[Guest post] Event report: Fashion Reinassance - A Unique Year in Review

The IPKat is delighted to host this guest post by Vito Spedito, who reports back from the recently held Fashion Law London event Fashion Reinassance - A Unique Year in Review. Here's what Vito writes:

Event report: Fashion Reinassance - A Unique Year in Review

by Vito Spedito

The most recent Fashion Law London event, titled Fashion Renaissance: A Unique Year In Review, was held on Thursday, 10 December 2020 and featured over 100 attendees from all over the world.

The event focused on changes in the fashion and retail industry as arising over the past few months, as well as emerging trends in the fashion sector. It was conducted and organised by the co-founders of Fashion Law London: Giulia Gasparin, Senior Legal Counsel at River Island, and Dr Eleonora Rosati, Associate Professor of Intellectual Property Law at Stockholm University and Of Counsel at Bird & Bird.

Intellectual Property – Notable decisions issued in 2020 (Eleonora Rosati)

After a warm welcome from both co-founders, Eleonora kicked off her Year in Review presentation on fashion-related notable cases concerning all aspects of intellectual property law: trade marks, designs and copyright.

The first part of the year (January to March) featured, as notable decisions, Response Clothing on copyright protection for fabric designs, Skykick on bad faith and over-long trade mark specifications, and Constantin Film on the morality ground as applied to signs that are vulgar or offensive.

From the period April - May, Eleonora selected the judgments in Gömböc on inter alia aesthetic functionality and a broader approach to the notion of substantial value, KIKO on copyright protection in store layouts and Hästens Sängar on a failed trade mark application for a mark consisting of a chequered gingham pattern by a Swedish manufacturer.

During the summer (June to August), notable fashion IP cases included Louis Vuitton, concerning this fashion house's Damier Azur figurative pattern mark and the question of acquired distinctiveness thereof, Brompton Bicycle on copyright protection of functional shapes, and Constantin Film on the notion of address as found in Article 8(1) of the Enforcement Directive 2004/48/EC.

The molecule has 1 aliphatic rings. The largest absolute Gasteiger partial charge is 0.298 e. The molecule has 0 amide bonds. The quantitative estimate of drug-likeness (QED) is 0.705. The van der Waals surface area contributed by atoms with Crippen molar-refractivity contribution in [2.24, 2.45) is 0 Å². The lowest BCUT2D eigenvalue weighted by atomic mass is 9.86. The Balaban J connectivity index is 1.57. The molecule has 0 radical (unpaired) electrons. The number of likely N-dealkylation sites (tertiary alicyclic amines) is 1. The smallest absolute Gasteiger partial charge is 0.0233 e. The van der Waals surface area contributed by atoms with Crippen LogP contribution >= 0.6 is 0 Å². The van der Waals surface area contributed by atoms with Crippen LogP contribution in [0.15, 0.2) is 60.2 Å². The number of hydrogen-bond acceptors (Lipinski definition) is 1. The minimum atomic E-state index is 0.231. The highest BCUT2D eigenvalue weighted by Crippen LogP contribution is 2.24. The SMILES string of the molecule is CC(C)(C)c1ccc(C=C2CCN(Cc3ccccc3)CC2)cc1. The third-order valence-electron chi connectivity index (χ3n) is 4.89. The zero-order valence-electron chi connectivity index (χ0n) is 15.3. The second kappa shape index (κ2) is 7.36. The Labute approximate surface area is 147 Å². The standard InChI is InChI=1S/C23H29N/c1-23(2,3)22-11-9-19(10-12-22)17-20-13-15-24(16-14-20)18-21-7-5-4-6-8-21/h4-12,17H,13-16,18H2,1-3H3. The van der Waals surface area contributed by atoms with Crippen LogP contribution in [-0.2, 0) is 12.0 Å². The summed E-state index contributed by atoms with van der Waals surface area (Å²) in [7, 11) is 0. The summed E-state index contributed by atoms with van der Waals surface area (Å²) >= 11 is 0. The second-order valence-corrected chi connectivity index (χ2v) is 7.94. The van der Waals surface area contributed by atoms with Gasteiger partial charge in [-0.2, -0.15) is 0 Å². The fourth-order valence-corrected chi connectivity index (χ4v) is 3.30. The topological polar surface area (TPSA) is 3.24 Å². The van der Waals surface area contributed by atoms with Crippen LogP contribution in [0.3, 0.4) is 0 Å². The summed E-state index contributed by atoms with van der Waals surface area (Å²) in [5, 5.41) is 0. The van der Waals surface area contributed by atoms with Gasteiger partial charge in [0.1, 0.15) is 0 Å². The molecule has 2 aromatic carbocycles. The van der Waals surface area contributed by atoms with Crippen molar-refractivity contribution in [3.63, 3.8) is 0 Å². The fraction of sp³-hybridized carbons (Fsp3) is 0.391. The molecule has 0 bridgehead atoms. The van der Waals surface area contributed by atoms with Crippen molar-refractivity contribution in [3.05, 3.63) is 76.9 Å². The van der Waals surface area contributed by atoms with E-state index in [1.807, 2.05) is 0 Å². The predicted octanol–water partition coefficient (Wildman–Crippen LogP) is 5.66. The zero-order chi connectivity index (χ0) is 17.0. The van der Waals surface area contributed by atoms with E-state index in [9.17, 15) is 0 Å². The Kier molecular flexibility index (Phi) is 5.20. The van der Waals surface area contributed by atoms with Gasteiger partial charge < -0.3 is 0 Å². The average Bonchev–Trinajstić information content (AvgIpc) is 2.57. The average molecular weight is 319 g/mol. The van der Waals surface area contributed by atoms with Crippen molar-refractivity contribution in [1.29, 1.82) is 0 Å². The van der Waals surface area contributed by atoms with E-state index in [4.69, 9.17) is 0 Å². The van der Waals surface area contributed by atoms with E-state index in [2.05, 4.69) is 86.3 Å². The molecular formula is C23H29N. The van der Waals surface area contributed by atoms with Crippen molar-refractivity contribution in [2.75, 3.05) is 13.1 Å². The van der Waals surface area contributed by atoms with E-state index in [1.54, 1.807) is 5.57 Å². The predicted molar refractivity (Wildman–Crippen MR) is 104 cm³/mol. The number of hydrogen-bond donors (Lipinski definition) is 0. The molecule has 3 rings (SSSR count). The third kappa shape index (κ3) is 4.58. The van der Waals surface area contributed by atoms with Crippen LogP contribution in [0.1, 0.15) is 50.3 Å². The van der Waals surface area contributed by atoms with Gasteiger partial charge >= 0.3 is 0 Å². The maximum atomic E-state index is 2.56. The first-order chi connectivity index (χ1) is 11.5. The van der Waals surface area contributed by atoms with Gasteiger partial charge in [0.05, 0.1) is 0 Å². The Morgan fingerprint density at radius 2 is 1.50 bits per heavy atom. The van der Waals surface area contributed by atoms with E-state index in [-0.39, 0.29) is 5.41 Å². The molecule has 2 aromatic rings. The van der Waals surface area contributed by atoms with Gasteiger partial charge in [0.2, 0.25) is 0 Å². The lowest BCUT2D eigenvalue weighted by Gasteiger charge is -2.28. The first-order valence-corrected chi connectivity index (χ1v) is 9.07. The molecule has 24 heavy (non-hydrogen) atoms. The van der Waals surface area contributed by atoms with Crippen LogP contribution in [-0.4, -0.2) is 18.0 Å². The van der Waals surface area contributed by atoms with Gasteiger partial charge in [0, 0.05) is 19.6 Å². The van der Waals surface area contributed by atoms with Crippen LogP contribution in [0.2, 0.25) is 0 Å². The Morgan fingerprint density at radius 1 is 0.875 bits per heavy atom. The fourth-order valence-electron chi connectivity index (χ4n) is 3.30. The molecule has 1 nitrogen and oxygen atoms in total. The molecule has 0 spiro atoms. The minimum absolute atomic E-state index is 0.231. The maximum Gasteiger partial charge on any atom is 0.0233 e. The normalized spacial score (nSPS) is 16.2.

The Stockholm Associate Professor concluded her review with the remainder of this year (September to December), including – as a notable decision – Glaxo concerning acquired distinctiveness for colour marks and evidence to be considered (including survey evidence), as well as the European Commission’s Intellectual Property Action Plan released on the 25 November 2020 for online platforms and the (then) upcoming Digital Services Act (subsequently unveiled on 15 December last).

Licensing, Marketing and Image rights – Panel discussion on Digital Fashion Marketplace (Kelsey Farish, Chiara Tramutoli and Simona Weaver)

Eleonora moderated the interactive discussion on Digital Fashion Marketplace and introduced the panellists: Kelsey Farish, Solicitor at DAC Beachcroft; Chiara Tramutoli, Legal Counsel at Pronovias, and Simona Weaver, Legal Counsel at Vivianne Westwood.

Kelsey set the scene by noting some key developments within the fashion retail sector during the pandemic and wondering whether certain retailers have been going into administrations because of Coronavirus or also poor business decisions prior to the beginning of the pandemic. She commented that there are key points that are shared between failing retail businesses: traditional business models, which are no longer working; high enough debt; private equity ownership; lack of investment in digital markets; and, issues with competitive pricing.

Chiara offered her experience working at a leading luxury bridal brand and discussed how Pronovias has adapted to stores closure. Whilst it is clear that all companies complied with local Government guidelines, some retailers went a step further with the introduction of online showrooms, virtual catwalks and - most importantly - virtual appointments for customers. Improved virtual customer journey, commented the Pronovias Legal Counsel, offered the opportunity to share the bridal moment of choosing a wedding gown with loved ones and significantly reduced business costs. With savings made from business travel for fashion shows, the Spanish brand has invested in the digital sphere for its customers. Chiara also discussed how Pronovias has managed to retain a strong relationship with its wholesale partners during bridal week (normally held in March, hence in the mist of COVID-19), thanks to its investments made in the digital sector.

Simona praised the work that Vivienne Westwood has done as a result of store closures. By keeping customers engaged through their social media channels, they have managed to increase customer loyalty, which – in turn – has translated to an increase in online sales. The British brand is also well-known for its links with the world of arts and its activist side and, as such, they have also shared less commercial content on their social media pages. Having virtual events, commented Simona, might come at the expense of brand equity, whereby there are no front row seats available.

On the topic of diversity and sustainability, all panellists agreed that fashion brands should do more and are already proactively engaging with relevant charities and companies to do so. Whilst changes to reach high sustainability levels are not inherently imminent because of business constraints, they can help improve the overall outlook and mindset within the high street and luxury industry.

Challenges and Opportunities within the Digital Fashion Industry - Intellectual Property Enforcement Presentation (Marion Marie Couvreur)

Marion Marie Couvreur, Deputy Director of Global Intellectual Property Enforcement at Alibaba, presented on Alibaba’s Intellectual Property Enforcement division and discussed ways in which fashion brands and retailers can protect their IP rights on its online marketplace.